I do, as it happens, work with some EFL clients, and often notice them having some difficulty with STRUT, but the sounds they come up with instead of ʌ vary widely. I hear everything from ɔ or ɜ to a or ɑ in my EFL clients, and I understand completely your example of Polish speakers heading toward what is for them, the "next nearest" sound. Such learners may need to do their way into hearing the distinction, rather than hear their way into producing the distinction.

    In American NS, however, I must say that while STRUT has a variety of realizations other than pure ʌ, neither ɑ nor a is one that I have heard. Doesn't mean it doesn't exist, of course, just that my experience may be too limited! So my imagination boggles, and I'd need to hear some audio evidence before I could wrap my mind around that one. A diphthong gliding from somewhere around ɜ to something in the neighborhood between ʌ and an unrounded ʊ is not uncommon in some southerners. But I don't think that can be what you're talking about.

    RP is another matter. In RP, the sound I hear in STRUT words is ɐ, and that can readily be considered near enough to a or even ɑ to render distinction difficult indeed - and perhaps unnecessary?

    @Mollymooley, l meant what I said about Ireland, as far as it goes, but I certainly agree with you about the non-utility of either PALM or FATHER as exemplars of a unified, or near-enough unified, lexical set in world English, or even just AmE and BrE + Hib-E (I think I made that up as an abbreviation for Hiberno-English).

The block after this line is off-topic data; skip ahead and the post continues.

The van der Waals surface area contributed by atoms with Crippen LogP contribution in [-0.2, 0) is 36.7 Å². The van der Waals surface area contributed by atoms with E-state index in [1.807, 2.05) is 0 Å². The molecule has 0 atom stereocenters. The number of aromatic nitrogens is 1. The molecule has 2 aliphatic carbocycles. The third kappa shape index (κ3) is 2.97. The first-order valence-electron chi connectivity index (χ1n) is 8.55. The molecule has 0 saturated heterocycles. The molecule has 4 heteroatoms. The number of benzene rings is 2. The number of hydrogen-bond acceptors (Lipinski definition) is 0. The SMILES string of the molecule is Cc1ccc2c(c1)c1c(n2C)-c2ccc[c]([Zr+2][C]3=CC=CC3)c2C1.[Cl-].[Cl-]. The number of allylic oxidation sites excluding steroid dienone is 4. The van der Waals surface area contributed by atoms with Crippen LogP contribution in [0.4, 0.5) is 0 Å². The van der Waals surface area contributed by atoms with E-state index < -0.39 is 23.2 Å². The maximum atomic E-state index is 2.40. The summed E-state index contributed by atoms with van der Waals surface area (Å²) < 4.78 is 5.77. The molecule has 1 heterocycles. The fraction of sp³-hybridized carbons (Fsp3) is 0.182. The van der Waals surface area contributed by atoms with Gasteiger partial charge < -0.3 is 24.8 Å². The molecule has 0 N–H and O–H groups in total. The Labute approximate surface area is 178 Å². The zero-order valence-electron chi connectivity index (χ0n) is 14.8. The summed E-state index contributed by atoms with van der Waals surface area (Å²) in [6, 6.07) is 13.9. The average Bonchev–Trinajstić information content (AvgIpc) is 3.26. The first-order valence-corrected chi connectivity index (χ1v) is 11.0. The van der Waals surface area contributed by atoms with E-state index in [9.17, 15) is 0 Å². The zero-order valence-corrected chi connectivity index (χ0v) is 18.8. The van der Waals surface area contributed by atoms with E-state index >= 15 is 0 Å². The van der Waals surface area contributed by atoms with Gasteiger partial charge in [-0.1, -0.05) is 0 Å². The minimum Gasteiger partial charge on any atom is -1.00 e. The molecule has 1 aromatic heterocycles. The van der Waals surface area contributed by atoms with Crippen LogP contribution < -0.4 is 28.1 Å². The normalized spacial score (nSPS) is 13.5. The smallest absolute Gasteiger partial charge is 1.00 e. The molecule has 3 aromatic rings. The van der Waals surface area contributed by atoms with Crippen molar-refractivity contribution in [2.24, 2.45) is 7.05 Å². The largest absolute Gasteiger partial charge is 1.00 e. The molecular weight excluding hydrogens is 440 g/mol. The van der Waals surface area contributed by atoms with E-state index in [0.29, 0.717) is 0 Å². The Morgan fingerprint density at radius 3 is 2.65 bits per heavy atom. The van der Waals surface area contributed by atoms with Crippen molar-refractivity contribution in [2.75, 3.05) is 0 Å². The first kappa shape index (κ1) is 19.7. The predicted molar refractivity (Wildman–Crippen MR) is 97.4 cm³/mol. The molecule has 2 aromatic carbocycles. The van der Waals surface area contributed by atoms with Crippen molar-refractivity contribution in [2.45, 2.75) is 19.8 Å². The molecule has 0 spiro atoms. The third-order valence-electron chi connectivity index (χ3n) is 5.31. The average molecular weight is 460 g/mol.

In Ireland, PALM is frequently æ and FATHER can be anything from æ to a to ɒ, (maybe even ɔ?). So exit FATHER as a lexical set key word. In America, PALM is for roughly half the population a very tiny set of words spelled with "al" in which l is not a silent letter: PALM, PSALM, CALM, BALM, ALMS - are there any others? (ALMOND is a law unto itself!) The pronunciation of l (always as ɫ) colors the vowel until it is ɑ, made back about as far as it can possibly go; it is so far back, and so "l-colored," it can even sound a bit lip-rounded - though I'm not sure actual lip rounding takes place. So bye-bye PALM.

    So far it seems like there isn't much objection to SPA representing a unified phonemic set, whose phonetic realization will be an open vowel, made anywhere along the continuum from front to back (a to ɑ). Yes?